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The Denver Post website contains some tragic and spectacular photos of the wildfires blazing in the foothills west of Colorado Springs. Tens of thousands of people are being evacuated as whole neighborhoods are going up in flame, The wildfire doubled in size overnight and is now nearing Garden of the Gods. The park has closed until further notice.
I've been checking out some of the visual material taken of yesterday's massive flooding in Duluth and thought this one was pretty interesting. The video of the raging Miller Creek in Lincoln Park was taken while it was still raining and you see can visible change in the water level by the end of it.
Courtesy Mark RynThe recent floods in Duluth and other communities in northern Minnesota illustrate the incredible erosive power of running water. I was living in Duluth in 1972 when floods then ripped up the entire length of 6th Avenue East from top to bottom. This go-round appears to be even more devastating. I was particularly saddened to hear that the Swinging Bridge at Jay Cooke State Park has been destroyed by the force of the St. Louis River. The Lake Superior Zoo was inundated with water killing several of animals there. Several animals escaped, including the polar bear which was quickly tranquilized, recaptured, and sent to Como Zoo in St. Paul. One seal was more successful in its escape and made it out of the zoo compound to Grand Avenue where it stopped traffic. Recovery from all the damage is going take a while.
Meteorological spring in the northern hemisphere is considered to be during the months of March, April, and May. During these three months, the average temperature across the United States was 57.1 degrees Fahrenheit, which was 5.2 degrees above the long term average. According to the latest information released by NOAA and the National Climatic Data Center (NCDC), spring 2012 is officially the warmest spring ever recorded since records began in 1895. 2012 beat out the year 1910 by a remarkable 2.0 degrees in Fahrenheit in the United States. The period from January through May in the United States saw an average temperature of 49.2°, or 5 degrees above the average. Overall, the United States experienced the second warmest summer, fourth warmest winter, and the warmest spring on record.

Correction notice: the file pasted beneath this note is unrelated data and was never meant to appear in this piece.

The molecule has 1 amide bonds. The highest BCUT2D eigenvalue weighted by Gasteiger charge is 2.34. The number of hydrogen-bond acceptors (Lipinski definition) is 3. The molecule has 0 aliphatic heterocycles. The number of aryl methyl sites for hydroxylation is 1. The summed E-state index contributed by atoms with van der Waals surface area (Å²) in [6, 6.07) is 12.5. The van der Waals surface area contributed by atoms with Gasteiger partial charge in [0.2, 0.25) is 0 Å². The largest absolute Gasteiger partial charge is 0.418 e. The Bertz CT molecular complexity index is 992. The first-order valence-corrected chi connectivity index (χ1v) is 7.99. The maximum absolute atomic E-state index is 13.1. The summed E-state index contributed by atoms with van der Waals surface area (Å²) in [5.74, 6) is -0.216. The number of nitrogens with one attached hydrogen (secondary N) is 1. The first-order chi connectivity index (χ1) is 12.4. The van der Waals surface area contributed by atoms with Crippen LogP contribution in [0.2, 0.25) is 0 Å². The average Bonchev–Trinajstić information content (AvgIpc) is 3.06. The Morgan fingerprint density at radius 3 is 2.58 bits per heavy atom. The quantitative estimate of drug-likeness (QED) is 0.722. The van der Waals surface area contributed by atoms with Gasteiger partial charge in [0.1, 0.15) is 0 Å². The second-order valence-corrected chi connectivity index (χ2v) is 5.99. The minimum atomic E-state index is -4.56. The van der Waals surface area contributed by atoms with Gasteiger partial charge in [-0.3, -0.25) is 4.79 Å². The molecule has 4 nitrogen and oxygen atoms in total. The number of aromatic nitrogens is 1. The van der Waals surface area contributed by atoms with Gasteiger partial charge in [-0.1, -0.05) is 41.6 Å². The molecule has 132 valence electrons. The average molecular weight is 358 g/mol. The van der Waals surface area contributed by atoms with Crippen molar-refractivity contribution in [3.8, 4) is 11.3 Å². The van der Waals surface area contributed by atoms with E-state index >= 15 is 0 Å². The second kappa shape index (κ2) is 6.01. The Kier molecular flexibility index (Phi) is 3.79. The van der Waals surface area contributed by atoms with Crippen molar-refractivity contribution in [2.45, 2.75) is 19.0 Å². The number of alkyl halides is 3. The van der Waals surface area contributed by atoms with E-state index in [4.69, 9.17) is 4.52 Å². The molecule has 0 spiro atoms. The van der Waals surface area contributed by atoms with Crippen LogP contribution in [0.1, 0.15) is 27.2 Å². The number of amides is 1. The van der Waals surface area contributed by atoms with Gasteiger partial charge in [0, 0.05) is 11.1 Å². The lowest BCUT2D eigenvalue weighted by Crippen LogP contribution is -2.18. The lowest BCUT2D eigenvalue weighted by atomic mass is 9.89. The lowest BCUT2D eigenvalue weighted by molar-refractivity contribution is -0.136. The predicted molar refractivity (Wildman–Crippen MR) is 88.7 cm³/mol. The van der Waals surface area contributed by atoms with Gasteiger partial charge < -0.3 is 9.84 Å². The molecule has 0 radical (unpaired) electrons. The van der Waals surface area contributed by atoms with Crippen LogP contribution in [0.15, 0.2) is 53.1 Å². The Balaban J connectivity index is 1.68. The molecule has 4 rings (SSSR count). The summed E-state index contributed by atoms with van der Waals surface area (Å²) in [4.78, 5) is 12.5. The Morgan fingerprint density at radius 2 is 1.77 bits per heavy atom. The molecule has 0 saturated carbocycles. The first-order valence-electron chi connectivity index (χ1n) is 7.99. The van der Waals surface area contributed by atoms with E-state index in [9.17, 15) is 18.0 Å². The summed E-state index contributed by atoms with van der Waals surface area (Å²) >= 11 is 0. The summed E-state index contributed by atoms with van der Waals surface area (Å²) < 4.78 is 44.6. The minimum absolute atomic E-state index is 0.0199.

Last month's earthquakes in Northern Italy produced some interesting examples of soil liquefaction, a phenomenon, that occurs often during earthquakes when soil or other uncompacted ground material suddenly loses its strength and structure and begins to act like a liquid.
Watch 300,000 cubic meters of Swiss mountainside collapse before your very eyes.
Courtesy Mark RyanI'm not sure why this showed up on Facebook today, but it's kind of interesting. It's an old story from 2008 about a poll taken of 220,000 university students in Great Britain concerning just how satisfied they were with their courses. The results surprised everyone because geology students came out as most happy with their coursework than other students, especially those poor kids slogging through photography and cinema courses. You'd think taking pictures or watching movies or reading about taking pictures or about movies you've watched would be more fun than looking at rocks. Outside. In the rain. With bugs. And wet socks. But I guess that isn't the case. You can read the story, if you want, to find out why that is. I have neither a degree in geology nor in photography but love both subjects, and really like taking pictures of rocks, so I don't care.
Courtesy Mark RyanToday is the beginning of Minnesota Museums Month, a celebration of the more than 600 museums in the state. Part of the celebration is the Twin Cities' hosting of the American Association of Museums conference convening this week at the Minneapolis Convention Center, where museum (and zoo) folks from around the country come to exchange new ideas with their colleagues, and see the latest exhibition and technological innovations. And to just get together to celebrate the world of museums.
Courtesy Mark RyanBut you don't have to attend the convention to join in the celebration, just head out to your favorite museum this month. My favorites here in Minnesota include the Science Museum (of course), the Minneapolis Institute of Arts, and the Bell Museum, but there are several hundred I haven't seen. What about you? Do you have a favorite Minnesota museum (or zoo)? Even if you don't live in or have never been to Minnesota, do you have a favorite museum somewhere else? Let us know your favorite museum, zoo, or special exhibit.
Compared to another wreck around the same time, passengers on the Titanic were much more calm and composed. According to economist David Savage, that's because the Titanic sank so slowly that social order had time to kick in and dictate people's behavior.
Spectacular video of rarely seen ocean life from Ted.com. And it's the first TEDtalk ever given by a fish!